Critics upbeat about latest production

The Donmar Warehouse revival of the 1998 Jason Robert Brown/Alfred Uhry tuner “Parade” is a staging of a show many believe never got its due. The New York premiere shuttered after only 85 performances, with many pointing to Harold Prince’s pricey original production for Lincoln Center Theater as the chief problem. However, the much-admired show won Tonys for book and score on top of six Drama Desk Awards.

Presented by the Center Theater Group at Los Angeles’ Mark Taper Forum, the dark tuner has been stripped down by helmer-choreographer Rob Ashford and the score beefed up with two new songs and some trims to other numbers by Brown. It opened Oct. 4 to generally upbeat reviews, suggesting that New York producers may want to take notice.

Donmar transfers have become an increasingly frequent presence on Broadway, with “Frost/Nixon” and “Mary Stuart” in recent seasons and “Hamlet” with Jude Law opening just last week. So the odds appear favorable for a much-admired show that many pundits feel has not yet had a definitive New York production.

“Parade” tells the horrifying story of a Jewish man who moves from Brooklyn to Atlanta and is tried and subsequently lynched on trumped-up charges of raping a local girl. Reviewing the new production, West Coast crix universally admired the direction, design and performances — even those who find the show’s melancholy handling of its subject matter a downer.

Here’s what the critics said:

  • Variety‘s Bob Verini wrote that the Donmar version is “revealed as a work of extraordinary depth and thematic resonance,” calling it “by any standard, Southern California’s production of the year.” “Ashford’s approach exhilarates with the power of pure theater,” he added. Verini gives props to all the actors, singling out (as do others) triple-cast David St. Louis, along with leads T.R. Knight and Lara Pulver: “Wholly embracing Leo’s unpleasant qualities, Knight nails each step in his realization of what Lucille means to him, with Pulver maintaining a proper balance between awareness of his shortcomings and her helpless love.”

  • Warning readers that “this is not the fluffy stuff most musical entertainments are made of,” the L.A. Times’ Charles McNulty nevertheless calls the production “a potent antidote to the jukebox mindlessness running rampant today and an urgent reminder of what contemporary composers are still capable of achieving.” McNulty’s beef is more with the material than the staging: “Uhry’s book doesn’t make it easy for newcomers to the saga to sort out all of the principal figures,” he says. But he gives credit to “outstanding talents” in the cast for filling in some of the gaps, particularly Michael Berresse and Charlotte d’Amboise. Still, he says, the tweaks and tighter presentation probably “won’t vindicate the musical for those who found the show distant and impersonal when it was first done.”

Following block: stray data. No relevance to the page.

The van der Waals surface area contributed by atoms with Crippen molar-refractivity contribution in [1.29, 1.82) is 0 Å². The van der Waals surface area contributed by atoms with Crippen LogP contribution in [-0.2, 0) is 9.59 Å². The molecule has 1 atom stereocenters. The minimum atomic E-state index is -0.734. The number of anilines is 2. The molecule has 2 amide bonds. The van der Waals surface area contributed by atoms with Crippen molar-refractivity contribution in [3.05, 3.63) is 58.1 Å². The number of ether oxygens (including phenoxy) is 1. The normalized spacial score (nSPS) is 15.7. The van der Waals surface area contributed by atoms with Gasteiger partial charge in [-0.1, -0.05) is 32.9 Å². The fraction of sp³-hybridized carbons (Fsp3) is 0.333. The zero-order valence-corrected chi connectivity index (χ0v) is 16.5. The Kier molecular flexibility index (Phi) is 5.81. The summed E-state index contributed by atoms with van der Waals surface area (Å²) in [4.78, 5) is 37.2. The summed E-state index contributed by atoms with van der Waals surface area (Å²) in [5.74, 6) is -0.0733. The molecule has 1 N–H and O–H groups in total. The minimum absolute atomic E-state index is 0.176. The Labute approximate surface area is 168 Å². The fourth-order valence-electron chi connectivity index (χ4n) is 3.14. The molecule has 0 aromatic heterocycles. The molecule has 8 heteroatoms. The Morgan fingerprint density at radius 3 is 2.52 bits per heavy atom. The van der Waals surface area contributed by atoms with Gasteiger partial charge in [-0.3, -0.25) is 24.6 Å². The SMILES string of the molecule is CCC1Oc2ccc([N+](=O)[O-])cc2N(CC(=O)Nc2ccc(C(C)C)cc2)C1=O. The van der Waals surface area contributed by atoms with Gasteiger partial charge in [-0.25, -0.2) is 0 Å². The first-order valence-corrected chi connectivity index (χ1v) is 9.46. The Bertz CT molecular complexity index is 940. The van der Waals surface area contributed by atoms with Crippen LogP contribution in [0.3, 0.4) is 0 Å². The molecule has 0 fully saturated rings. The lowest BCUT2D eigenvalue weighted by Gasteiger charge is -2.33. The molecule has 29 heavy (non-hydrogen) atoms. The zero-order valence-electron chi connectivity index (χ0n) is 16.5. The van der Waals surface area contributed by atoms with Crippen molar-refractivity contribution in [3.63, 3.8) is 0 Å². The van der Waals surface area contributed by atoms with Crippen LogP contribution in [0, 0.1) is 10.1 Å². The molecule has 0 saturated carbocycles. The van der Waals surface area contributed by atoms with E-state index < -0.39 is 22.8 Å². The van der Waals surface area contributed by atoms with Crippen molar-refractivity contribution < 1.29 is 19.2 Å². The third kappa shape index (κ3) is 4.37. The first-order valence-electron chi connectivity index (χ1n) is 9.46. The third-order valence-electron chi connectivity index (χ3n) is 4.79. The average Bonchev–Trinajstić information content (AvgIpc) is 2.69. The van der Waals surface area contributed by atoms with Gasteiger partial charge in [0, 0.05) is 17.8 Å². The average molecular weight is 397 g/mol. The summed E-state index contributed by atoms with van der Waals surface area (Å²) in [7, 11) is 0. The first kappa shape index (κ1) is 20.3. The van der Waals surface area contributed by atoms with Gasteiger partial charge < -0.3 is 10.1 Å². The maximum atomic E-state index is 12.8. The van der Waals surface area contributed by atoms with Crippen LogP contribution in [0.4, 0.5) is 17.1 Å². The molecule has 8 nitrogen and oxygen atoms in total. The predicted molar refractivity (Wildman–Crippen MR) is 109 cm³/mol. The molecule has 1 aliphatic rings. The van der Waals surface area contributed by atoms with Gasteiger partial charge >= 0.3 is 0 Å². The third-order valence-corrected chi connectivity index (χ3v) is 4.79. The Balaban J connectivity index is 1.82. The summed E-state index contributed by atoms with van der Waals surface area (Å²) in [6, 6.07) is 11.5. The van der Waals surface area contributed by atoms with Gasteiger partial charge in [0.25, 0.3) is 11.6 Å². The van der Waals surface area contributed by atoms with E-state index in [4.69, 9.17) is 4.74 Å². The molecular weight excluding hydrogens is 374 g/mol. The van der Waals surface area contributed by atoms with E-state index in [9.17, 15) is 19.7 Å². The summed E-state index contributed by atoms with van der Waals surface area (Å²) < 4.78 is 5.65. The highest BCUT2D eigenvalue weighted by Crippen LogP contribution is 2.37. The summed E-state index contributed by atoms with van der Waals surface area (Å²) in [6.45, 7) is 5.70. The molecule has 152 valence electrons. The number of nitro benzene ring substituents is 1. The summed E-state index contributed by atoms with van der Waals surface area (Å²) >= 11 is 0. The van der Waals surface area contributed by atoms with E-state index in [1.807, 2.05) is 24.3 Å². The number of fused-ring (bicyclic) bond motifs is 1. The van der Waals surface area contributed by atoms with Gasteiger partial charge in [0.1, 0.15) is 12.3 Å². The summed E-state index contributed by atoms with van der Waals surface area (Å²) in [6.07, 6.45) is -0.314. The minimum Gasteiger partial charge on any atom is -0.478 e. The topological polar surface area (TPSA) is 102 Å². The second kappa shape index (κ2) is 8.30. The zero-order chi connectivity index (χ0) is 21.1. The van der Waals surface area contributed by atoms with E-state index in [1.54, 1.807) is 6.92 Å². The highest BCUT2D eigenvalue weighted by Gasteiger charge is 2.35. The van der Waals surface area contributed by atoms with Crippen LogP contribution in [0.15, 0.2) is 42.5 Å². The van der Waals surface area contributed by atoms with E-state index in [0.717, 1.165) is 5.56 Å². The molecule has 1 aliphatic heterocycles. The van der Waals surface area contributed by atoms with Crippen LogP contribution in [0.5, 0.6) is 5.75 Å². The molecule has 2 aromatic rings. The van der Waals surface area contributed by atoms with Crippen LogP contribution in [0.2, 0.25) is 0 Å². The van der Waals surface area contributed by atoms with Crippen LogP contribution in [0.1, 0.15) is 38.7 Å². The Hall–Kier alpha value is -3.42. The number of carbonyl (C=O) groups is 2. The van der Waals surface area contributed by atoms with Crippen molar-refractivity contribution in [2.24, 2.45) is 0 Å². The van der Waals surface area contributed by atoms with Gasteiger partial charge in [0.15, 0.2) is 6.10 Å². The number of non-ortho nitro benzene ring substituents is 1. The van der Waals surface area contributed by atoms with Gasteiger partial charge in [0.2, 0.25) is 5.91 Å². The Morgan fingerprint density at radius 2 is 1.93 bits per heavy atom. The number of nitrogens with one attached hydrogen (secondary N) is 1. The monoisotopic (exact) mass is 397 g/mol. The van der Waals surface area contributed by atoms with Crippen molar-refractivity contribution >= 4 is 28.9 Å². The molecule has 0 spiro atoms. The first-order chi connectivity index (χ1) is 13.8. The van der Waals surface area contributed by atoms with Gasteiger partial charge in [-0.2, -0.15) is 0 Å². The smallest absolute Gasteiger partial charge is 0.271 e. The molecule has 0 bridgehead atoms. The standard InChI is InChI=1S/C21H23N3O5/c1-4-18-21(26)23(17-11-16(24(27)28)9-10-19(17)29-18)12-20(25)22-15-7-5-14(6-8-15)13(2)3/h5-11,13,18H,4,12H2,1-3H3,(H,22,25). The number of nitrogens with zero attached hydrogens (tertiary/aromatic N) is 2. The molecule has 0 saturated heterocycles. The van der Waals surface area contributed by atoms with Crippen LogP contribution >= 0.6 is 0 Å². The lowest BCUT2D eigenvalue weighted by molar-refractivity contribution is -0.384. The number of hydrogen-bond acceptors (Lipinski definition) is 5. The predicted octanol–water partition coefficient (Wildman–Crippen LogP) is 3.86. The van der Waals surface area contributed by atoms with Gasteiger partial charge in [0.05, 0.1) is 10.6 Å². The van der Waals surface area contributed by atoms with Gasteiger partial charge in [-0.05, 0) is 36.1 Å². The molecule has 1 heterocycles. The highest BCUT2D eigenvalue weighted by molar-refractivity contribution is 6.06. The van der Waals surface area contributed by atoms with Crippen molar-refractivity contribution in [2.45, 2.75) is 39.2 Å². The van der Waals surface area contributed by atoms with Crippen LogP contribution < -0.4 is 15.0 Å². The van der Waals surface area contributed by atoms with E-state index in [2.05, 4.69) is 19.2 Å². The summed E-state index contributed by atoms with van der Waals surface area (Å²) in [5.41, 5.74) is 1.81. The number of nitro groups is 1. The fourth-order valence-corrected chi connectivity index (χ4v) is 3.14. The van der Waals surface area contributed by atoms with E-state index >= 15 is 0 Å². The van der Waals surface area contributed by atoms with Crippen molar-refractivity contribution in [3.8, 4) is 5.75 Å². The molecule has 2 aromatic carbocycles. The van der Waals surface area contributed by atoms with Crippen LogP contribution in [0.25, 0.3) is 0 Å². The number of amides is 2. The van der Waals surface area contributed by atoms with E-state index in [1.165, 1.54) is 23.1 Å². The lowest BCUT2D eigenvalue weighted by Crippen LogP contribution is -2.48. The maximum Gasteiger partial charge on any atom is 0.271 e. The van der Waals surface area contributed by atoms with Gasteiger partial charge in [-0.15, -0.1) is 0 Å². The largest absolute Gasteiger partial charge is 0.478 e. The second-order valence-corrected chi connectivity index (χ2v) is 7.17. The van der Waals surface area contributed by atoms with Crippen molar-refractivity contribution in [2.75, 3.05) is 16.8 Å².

• In a rave review for Reuters, Les Spindle calls the show “triumphant … leaner and more intimate than Harold Prince’s slick staging” and “a richer realization of the show’s galvanizing themes.” He deems the cast “magnificent,” Christopher Oram’s set and costumes “inspired,” Neil Austin’s lighting “exquisite” and Tom Murray’s music direction “sublime.” Spindle closes his review with the line “Here’s hoping this shimmering production instigates a renewed interest in this neglected masterpiece.”

  • Though Paul Hoggins doesn’t say a word against the production, his review in the O.C. Register still quibbles with the show’s unsparing bleakness: “There’s so much to admire in director Rob Ashford’s smartly reconceived production of ‘Parade’ that I feel like a traitor for saying that I didn’t absolutely love it,” he confesses. The tweaked show is “in many ways an improvement on the original,” Hoggins says. But ultimately, “it’s too heavy a subject for a Broadway show. Compared to its story, which begins with a rape and murder and ends with a lynching, ‘Sweeney Todd’ is a light-hearted romp.”

  • Frances Baum Nicholson took issue with the book’s stereotypes of Red Staters. Her review in the Pasadena Star-News also praises the expertise of the show’s interpreters but is bothered by the writing: “It’s just so pat, and that’s not what one expects from Uhry,” she says. “On the other hand, the thing is beautifully produced, and spectacularly well performed.”

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